David Bailly depicts himself as a youth in his twenties holding a portrait of himself in his late fifties—all of which he painted in his late sixties. In some sense, he folds the course of his life back on itself, creating an image with a profoundly strange temporal structure. Taking up the language of Ecclesiastes, Bailly’s painting is ‘an attempt to bind together the events of a life, to knit together the elements into a whole that makes sense’ (Martin 2006: 576).
In the process, Bailly sets his 1642 oval self-portrait as the ‘hinge’ of the image. He places it on the dominant vertical axis that runs through the corner of the back wall (which creates a sharp light–dark division) and the corner of the table—a vertical division that bisects both the oval portrait and the bubble hovering above it. Everything to the left of this axis is associated with the youthful Bailly: a clean palette ready for use, a flute (commonly associated with Dionysian exuberance), coins denoting early career successes, his hand nimbly holding the maulstick. Meanwhile, the jumble to the right intermingles luxury goods with strong allusions to ageing and dying: the bezoir, smouldering candle, skull, etc. Naomi Popper-Voskuil argues that the drawings on the wall reinforce this juxtaposition by invoking two Greek philosophers commonly featured in Dutch vanitas painting: ‘The young, gay lute-player [to the upper left] stands for the image of the laughing Democritus, the somber looking old man [to the right] for that of the weeping Heraclitus’, who each ‘laugh and cry respectively at the vanity of this world’ (Popper-Voskuil 1973: 68).
The folded logic of Bailly’s painting, resourced by Ecclesiastes, is confronting not the meaninglessness of life but its transience and our inability to resolve the losses and ruptures created thereby: ‘What is twisted cannot be straightened; what is lacking cannot be counted’ (Ecclesiastes 1:15). Indeed, the fleetingness is so painful precisely because the fragile gift of life is so thick with meaning.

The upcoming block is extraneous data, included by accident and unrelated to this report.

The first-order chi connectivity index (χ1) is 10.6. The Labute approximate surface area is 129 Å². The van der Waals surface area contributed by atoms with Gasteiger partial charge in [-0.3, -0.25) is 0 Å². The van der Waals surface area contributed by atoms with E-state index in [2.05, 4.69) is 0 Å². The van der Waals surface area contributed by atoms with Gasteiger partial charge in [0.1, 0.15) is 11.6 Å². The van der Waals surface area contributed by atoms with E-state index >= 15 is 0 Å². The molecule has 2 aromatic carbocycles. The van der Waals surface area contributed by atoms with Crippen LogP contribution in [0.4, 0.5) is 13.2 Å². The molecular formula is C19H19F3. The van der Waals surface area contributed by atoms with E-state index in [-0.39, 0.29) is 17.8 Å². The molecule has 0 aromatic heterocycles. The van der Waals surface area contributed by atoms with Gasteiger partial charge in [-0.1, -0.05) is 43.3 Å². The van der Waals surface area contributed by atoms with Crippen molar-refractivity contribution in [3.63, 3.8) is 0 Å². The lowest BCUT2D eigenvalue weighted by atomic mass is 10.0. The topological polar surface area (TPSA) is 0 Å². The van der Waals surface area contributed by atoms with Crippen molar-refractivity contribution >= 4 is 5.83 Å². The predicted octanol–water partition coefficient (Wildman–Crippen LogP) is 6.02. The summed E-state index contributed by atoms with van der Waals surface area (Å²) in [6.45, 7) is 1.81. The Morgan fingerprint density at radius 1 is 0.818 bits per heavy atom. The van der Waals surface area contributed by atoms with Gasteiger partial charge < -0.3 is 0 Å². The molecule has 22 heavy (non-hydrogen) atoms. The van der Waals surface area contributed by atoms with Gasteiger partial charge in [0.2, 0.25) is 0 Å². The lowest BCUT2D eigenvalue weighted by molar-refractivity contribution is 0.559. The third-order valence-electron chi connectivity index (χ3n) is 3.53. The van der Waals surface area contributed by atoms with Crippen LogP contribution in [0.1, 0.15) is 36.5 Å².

Martin, Wayne M. 2006. ‘Bubbles and Skull: The Phenomenology of Self-Consciousness in Dutch Still-Life Painting’, in A Companion to Phenomenology and Existentialism, Blackwell Companions to Philosophy, ed. by Hubert L. Dreyfus and Mark A. Wrathall (Chichester: John Wiley & Sons), pp. 559–84
Popper-Voskuil, Naomi. 1973. ‘Selfportraiture and Vanitas Still-Life Painting in 17th-Century Holland in Reference to David Bailly’s Vanitas Oeuvre’, Pantheon, 31: 58–74
1 The words of the Preacher, the son of David, king in Jerusalem.
2Vanity of vanities, says the Preacher,
vanity of vanities! All is vanity.
3What does man gain by all the toil
at which he toils under the sun?
4A generation goes, and a generation comes,
but the earth remains for ever.
5The sun rises and the sun goes down,
and hastens to the place where it rises.
6The wind blows to the south,
and goes round to the north;
round and round goes the wind,
and on its circuits the wind returns.
7All streams run to the sea,
but the sea is not full;
to the place where the streams flow,
there they flow again.
8All things are full of weariness;
a man cannot utter it;
the eye is not satisfied with seeing,
nor the ear filled with hearing.
9What has been is what will be,
and what has been done is what will be done;
and there is nothing new under the sun.
10Is there a thing of which it is said,
“See, this is new”?
It has been already,
in the ages before us.
11There is no remembrance of former things,
nor will there be any remembrance
of later things yet to happen
among those who come after.
12 I the Preacher have been king over Israel in Jerusalem.